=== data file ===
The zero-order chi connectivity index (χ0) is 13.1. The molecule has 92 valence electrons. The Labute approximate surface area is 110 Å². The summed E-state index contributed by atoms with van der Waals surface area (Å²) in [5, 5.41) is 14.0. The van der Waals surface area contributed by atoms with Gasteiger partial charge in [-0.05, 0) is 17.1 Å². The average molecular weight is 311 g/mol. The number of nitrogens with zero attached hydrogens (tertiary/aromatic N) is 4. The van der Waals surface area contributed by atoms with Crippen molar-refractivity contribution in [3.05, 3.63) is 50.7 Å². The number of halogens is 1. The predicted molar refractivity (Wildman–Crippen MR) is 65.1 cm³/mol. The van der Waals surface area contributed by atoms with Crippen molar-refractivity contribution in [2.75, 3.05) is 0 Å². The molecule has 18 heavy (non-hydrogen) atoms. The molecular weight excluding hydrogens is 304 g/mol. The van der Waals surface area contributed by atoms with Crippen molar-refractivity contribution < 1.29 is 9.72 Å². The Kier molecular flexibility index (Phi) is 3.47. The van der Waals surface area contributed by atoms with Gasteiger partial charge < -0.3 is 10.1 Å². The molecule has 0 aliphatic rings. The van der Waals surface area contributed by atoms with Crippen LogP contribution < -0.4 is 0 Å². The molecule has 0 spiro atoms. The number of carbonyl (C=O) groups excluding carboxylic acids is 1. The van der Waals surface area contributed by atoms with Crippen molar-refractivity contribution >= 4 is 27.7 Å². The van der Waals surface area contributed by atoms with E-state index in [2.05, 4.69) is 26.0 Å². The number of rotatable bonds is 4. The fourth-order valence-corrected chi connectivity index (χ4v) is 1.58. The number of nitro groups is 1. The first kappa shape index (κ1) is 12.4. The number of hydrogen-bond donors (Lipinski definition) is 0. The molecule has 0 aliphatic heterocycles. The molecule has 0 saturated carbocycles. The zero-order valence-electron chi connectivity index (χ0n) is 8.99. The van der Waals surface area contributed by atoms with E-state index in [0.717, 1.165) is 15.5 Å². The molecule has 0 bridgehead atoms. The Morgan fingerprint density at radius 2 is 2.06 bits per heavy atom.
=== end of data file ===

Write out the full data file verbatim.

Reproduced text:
The zero-order chi connectivity index (χ0) is 13.1. The molecule has 92 valence electrons. The Labute approximate surface area is 110 Å². The summed E-state index contributed by atoms with van der Waals surface area (Å²) in [5, 5.41) is 14.0. The van der Waals surface area contributed by atoms with Gasteiger partial charge in [-0.05, 0) is 17.1 Å². The average molecular weight is 311 g/mol. The number of nitrogens with zero attached hydrogens (tertiary/aromatic N) is 4. The van der Waals surface area contributed by atoms with Crippen molar-refractivity contribution in [3.05, 3.63) is 50.7 Å². The number of halogens is 1. The predicted molar refractivity (Wildman–Crippen MR) is 65.1 cm³/mol. The van der Waals surface area contributed by atoms with Crippen molar-refractivity contribution in [2.75, 3.05) is 0 Å². The molecule has 18 heavy (non-hydrogen) atoms. The molecular weight excluding hydrogens is 304 g/mol. The van der Waals surface area contributed by atoms with Crippen molar-refractivity contribution < 1.29 is 9.72 Å². The Kier molecular flexibility index (Phi) is 3.47. The van der Waals surface area contributed by atoms with Gasteiger partial charge < -0.3 is 10.1 Å². The molecule has 0 aliphatic rings. The van der Waals surface area contributed by atoms with Crippen LogP contribution < -0.4 is 0 Å². The molecule has 0 spiro atoms. The number of carbonyl (C=O) groups excluding carboxylic acids is 1. The van der Waals surface area contributed by atoms with Crippen molar-refractivity contribution >= 4 is 27.7 Å². The van der Waals surface area contributed by atoms with E-state index in [2.05, 4.69) is 26.0 Å². The number of rotatable bonds is 4. The fourth-order valence-corrected chi connectivity index (χ4v) is 1.58. The number of nitro groups is 1. The first kappa shape index (κ1) is 12.4. The number of hydrogen-bond donors (Lipinski definition) is 0. The molecule has 0 aliphatic heterocycles. The molecule has 0 saturated carbocycles. The zero-order valence-electron chi connectivity index (χ0n) is 8.99. The van der Waals surface area contributed by atoms with E-state index in [0.717, 1.165) is 15.5 Å². The molecule has 0 bridgehead atoms. The Morgan fingerprint density at radius 2 is 2.06 bits per heavy atom.